opinion byPETER TABAKIS
Though I just have anecdotal evidence to support the claim, I suspect more than a few Arcade Fire fans have been wringing their hands over Reflektor in the run-up to its release. Arcade Fire’s fourth LP has been the cause of feverish anticipation from the start – a double album by a beloved band, mostly produced by James Murphy, whose own musical output has long reached deified status. Reflektor’s first single and title track further stoked expectations. Despite some fierce competition, the staff here at PMA promptly named “Reflektor” one of the top tracks of the year.
And then came Arcade Fire’s awkward SNL appearance and the goofy special that followed. Both performances surely disappointed anyone familiar with the euphoria so common to the band’s live act. The poor sound mix could be forgiven, but the maddening and unfunny celebrity interruptions during the special were a bridge too far. Initial reviews of Reflektor, many of which have ranged from lackluster to dismissive, had already nervous fans preparing for the worst. True believers suddenly became Doubting Thomases.
With time, I suspect this premature panic will become a curious footnote to the real story: Reflektor is outstanding, the culmination of Arcade Fire’s career. Stretched across 85+ minutes, its riches can be overwhelming and, given Reflektor’s deceptive complexity, hidden in plain view. But one thing is clear – the album is a product of sheer musical virtuosity, as each subsequent play makes ever apparent.
Early reviewers of Reflektor have likened it to Achtung Baby and Kid A, but such comparisons are superficial at best. Like those albums, Reflektor is Arcade Fire’s first studio release after receiving wide popular attention (well, in a way) and a stamp of approval from the music industry. At first, the album sounds like a radical departure from Funeral’s soaring, cathartic wallop; Neon Bible’s ruminative perplexity and Springsteen-inflected lavishness; and The Suburbs’ tidy mix of jangling mid-tempo numbers, acoustic sighs, and propulsive rock ‘n’ roll. As Reflektor sinks in and reveals itself to be equally cathartic, lavish, and propulsive, you realize how much it marks a natural – if jolting – progression for Arcade Fire, rather than an outright reboot in the manner of Achtung Baby and Kid A.
If Reflektor has to be tethered to a modern rock touchstone (in other words, a Radiohead work), it should be to OK Computer. Just as Radiohead took The Bend’s “Street Spirit (Fade Out)” as a starting point for something grander, so do Arcade Fire with The Suburbs’ “Half Light II (No Celebration)” and “Sprawl II (Mountains Beyond Mountains).” Both OK Computer and Reflektor – direct follow-ups to albums celebrated for tight, straight-ahead musicianship – are experimental without being alienating or showy, and best of all, are eminently accessible and tuneful. This, of course, is not to say Reflektor deserves to be mentioned in the same breath as OK Computer in terms of absolute quality. Time will tell whether that disclaimer will continue to be necessary.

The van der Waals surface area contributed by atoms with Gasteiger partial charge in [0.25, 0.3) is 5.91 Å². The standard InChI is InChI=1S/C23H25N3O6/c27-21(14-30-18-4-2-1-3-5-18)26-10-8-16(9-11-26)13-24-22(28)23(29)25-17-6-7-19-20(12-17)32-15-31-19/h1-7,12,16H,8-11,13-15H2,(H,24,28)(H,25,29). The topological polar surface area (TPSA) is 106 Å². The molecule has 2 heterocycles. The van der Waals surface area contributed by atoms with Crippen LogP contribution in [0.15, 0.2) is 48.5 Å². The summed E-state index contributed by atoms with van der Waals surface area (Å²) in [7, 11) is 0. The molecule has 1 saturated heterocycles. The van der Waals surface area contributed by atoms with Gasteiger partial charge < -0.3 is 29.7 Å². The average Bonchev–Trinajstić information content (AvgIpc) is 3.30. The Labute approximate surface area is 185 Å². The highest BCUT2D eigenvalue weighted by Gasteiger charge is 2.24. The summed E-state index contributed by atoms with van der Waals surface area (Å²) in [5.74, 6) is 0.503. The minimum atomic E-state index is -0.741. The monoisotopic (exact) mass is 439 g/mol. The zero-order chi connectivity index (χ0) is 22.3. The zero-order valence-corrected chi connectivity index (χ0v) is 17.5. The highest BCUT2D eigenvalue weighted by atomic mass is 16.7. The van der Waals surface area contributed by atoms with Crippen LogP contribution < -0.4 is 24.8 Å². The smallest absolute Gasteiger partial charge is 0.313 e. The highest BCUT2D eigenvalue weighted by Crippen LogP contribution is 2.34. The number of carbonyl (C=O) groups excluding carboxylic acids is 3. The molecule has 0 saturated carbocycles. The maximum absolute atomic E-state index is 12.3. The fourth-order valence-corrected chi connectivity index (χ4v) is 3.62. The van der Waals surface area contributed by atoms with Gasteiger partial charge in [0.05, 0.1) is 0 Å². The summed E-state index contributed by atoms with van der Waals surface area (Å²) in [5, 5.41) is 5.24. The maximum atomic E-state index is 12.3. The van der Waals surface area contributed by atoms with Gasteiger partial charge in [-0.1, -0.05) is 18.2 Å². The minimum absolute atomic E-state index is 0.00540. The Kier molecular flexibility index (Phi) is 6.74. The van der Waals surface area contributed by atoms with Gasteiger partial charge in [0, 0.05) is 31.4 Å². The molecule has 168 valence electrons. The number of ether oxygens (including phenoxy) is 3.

Now that I’ve sufficiently avoided the obvious, let’s talk about rhythm. Back in 2007, the New Yorker’s pop critic Sasha Frere-Jones wrote a divisive, and problematic, essay on the whitewashing of rock by (then) current indie bands. His first culprit was Arcade Fire:
As I watched Arcade Fire, I realized that the drummer and the bassist rarely played syncopated patterns or lingered in the low registers. If there is a trace of soul, blues, reggae, or funk in Arcade Fire, it must be philosophical; it certainly isn’t audible. And what I really wanted to hear, after a stretch of raucous sing-alongs, was a bit of swing, some empty space, and palpable bass frequencies—in other words, attributes of African-American popular music.
There’s no point in faulting Arcade Fire for what it doesn’t do; what’s missing from the band’s musical DNA is missing from dozens of other popular and accomplished rock bands’ as well—most of them less entertaining than Arcade Fire.